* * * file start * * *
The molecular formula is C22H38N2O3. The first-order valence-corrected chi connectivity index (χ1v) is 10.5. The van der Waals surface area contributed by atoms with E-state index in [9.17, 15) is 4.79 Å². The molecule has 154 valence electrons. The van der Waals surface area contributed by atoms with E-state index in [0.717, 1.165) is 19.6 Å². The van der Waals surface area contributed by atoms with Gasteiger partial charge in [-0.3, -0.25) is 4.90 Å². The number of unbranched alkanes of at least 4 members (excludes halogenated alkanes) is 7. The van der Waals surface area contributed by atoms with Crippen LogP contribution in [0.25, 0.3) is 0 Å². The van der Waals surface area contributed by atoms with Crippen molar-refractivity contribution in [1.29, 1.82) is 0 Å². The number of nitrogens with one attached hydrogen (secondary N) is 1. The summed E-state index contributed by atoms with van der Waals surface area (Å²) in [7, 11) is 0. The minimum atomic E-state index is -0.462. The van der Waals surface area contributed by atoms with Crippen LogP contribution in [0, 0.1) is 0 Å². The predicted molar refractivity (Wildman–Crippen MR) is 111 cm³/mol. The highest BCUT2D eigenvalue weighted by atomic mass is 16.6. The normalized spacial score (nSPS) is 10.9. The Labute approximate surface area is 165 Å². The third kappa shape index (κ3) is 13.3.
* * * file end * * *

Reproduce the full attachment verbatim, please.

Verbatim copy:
The molecular formula is C22H38N2O3. The first-order valence-corrected chi connectivity index (χ1v) is 10.5. The van der Waals surface area contributed by atoms with E-state index in [9.17, 15) is 4.79 Å². The molecule has 154 valence electrons. The van der Waals surface area contributed by atoms with E-state index in [0.717, 1.165) is 19.6 Å². The van der Waals surface area contributed by atoms with Gasteiger partial charge in [-0.3, -0.25) is 4.90 Å². The number of unbranched alkanes of at least 4 members (excludes halogenated alkanes) is 7. The van der Waals surface area contributed by atoms with Crippen LogP contribution in [0.25, 0.3) is 0 Å². The van der Waals surface area contributed by atoms with Crippen molar-refractivity contribution in [1.29, 1.82) is 0 Å². The number of nitrogens with one attached hydrogen (secondary N) is 1. The summed E-state index contributed by atoms with van der Waals surface area (Å²) in [7, 11) is 0. The minimum atomic E-state index is -0.462. The van der Waals surface area contributed by atoms with Crippen LogP contribution in [0, 0.1) is 0 Å². The predicted molar refractivity (Wildman–Crippen MR) is 111 cm³/mol. The highest BCUT2D eigenvalue weighted by atomic mass is 16.6. The normalized spacial score (nSPS) is 10.9. The Labute approximate surface area is 165 Å². The third kappa shape index (κ3) is 13.3.